Set in stone

日期:2017-08-06 07:14:13 作者:麻樯章 阅读:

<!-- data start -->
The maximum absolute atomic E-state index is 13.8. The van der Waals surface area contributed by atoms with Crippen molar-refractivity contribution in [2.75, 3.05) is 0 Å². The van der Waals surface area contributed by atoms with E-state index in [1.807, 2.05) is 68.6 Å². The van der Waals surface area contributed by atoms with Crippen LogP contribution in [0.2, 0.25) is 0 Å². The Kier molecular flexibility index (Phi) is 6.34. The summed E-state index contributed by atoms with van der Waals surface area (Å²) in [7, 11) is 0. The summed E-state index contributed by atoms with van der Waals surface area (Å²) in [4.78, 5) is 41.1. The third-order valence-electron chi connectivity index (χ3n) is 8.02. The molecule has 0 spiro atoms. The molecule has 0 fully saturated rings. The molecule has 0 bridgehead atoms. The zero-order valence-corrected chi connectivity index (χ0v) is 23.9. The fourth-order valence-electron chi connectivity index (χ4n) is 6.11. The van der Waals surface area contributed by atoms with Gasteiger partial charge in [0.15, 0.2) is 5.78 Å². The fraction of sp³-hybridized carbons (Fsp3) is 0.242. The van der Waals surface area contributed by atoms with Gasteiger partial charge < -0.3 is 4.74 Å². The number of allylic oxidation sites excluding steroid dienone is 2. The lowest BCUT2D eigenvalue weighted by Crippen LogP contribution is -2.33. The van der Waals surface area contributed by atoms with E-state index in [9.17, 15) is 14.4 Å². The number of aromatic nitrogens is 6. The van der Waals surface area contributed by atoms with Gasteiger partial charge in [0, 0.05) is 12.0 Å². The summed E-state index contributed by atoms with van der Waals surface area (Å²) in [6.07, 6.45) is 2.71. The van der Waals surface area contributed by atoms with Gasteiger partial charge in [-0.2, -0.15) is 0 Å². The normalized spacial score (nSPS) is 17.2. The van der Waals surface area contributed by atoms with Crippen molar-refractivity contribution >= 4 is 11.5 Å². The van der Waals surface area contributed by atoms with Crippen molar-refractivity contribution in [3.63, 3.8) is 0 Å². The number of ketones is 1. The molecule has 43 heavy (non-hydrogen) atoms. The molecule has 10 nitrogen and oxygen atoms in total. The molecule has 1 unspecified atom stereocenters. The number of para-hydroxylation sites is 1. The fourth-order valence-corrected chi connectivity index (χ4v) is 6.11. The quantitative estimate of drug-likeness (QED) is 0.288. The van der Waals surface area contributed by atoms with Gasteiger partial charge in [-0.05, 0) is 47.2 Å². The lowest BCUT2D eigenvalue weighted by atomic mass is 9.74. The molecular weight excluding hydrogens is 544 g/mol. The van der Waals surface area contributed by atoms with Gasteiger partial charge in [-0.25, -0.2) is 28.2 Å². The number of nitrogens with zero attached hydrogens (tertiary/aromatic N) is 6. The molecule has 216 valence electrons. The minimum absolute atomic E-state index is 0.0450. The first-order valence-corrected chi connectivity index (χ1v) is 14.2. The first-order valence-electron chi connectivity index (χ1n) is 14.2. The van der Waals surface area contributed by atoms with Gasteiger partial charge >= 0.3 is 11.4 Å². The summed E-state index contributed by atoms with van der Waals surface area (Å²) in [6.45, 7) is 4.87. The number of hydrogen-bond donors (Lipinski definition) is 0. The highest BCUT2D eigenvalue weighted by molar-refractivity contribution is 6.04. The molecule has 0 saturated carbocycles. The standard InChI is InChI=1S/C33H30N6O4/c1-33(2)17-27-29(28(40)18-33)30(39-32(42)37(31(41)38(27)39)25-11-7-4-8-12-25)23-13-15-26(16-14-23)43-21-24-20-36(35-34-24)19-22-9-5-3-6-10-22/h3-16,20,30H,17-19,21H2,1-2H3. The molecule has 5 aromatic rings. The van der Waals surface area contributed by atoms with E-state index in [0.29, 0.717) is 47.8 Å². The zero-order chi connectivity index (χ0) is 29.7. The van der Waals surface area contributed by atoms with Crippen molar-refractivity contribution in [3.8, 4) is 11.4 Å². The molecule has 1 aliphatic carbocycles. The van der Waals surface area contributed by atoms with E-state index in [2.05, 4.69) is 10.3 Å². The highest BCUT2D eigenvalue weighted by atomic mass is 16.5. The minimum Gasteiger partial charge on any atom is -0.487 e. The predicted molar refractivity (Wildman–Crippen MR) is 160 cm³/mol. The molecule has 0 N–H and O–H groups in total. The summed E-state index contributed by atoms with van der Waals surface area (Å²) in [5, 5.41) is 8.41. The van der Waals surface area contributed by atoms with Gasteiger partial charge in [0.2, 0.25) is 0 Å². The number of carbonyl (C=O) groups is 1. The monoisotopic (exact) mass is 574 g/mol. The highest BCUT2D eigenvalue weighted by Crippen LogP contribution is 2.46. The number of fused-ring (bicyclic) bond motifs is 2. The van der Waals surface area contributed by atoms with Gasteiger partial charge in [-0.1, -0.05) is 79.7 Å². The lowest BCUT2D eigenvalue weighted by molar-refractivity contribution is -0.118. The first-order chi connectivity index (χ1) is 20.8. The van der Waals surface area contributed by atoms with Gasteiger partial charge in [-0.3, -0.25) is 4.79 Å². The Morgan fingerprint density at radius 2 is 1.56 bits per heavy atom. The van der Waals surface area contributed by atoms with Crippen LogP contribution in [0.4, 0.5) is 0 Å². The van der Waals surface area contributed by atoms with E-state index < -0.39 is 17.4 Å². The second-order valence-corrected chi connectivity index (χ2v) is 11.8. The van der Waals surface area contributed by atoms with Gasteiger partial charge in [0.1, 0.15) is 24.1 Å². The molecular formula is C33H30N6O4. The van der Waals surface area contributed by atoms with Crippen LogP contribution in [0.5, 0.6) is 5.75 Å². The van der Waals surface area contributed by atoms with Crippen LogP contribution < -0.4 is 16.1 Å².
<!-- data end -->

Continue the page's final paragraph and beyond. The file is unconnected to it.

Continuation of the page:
By Andy York MEDUSA, the snake-haired monster of Greek myth whose looks turned people to stone, is alive and well in the form of bacteria that turn mud to rock in a geological twinkling of an eye. In doing so, these medusa bacteria may rapidly fossilise the remains of mud-dwelling animals. The formation of sedimentary rocks is usually an excrutiatingly slow process, taking millions of years. But the two bacteria, discovered by a research team led by Max Coleman, a sedimentologist at the University of Reading, do the job in as little as six months. While digging survey trenches in Norfolk salt marshes, Coleman noticed strange stony nodules buried in the mud. “We found rocky lumps in what was otherwise soft,” he says. Some were as large as footballs. Coleman has established that a pair of bacteria join forces to create the nodules. The first, a species of Desulfobacter, gets its energy by consuming sulphates in seawater and reducing them to hydrogen sulphide. The second, Desulfovibrio desulfuricans, can also perform the same chemical reaction. But when its environment contains too much hydrogen sulphide, it switches to reducing iron compounds, converting Fe3+ ions to Fe2+. The latter react with the hydrogen sulphide and other salts to create stony deposits of iron sulphide and iron carbonate. These reactions do not seem to run in reverse. But if the nodules are exposed to air, the iron at the surface can be oxidised once more, to form a layer of rust. Coleman believes the nodules could be a rich source of fossils. Because the rock forms so quickly, he says,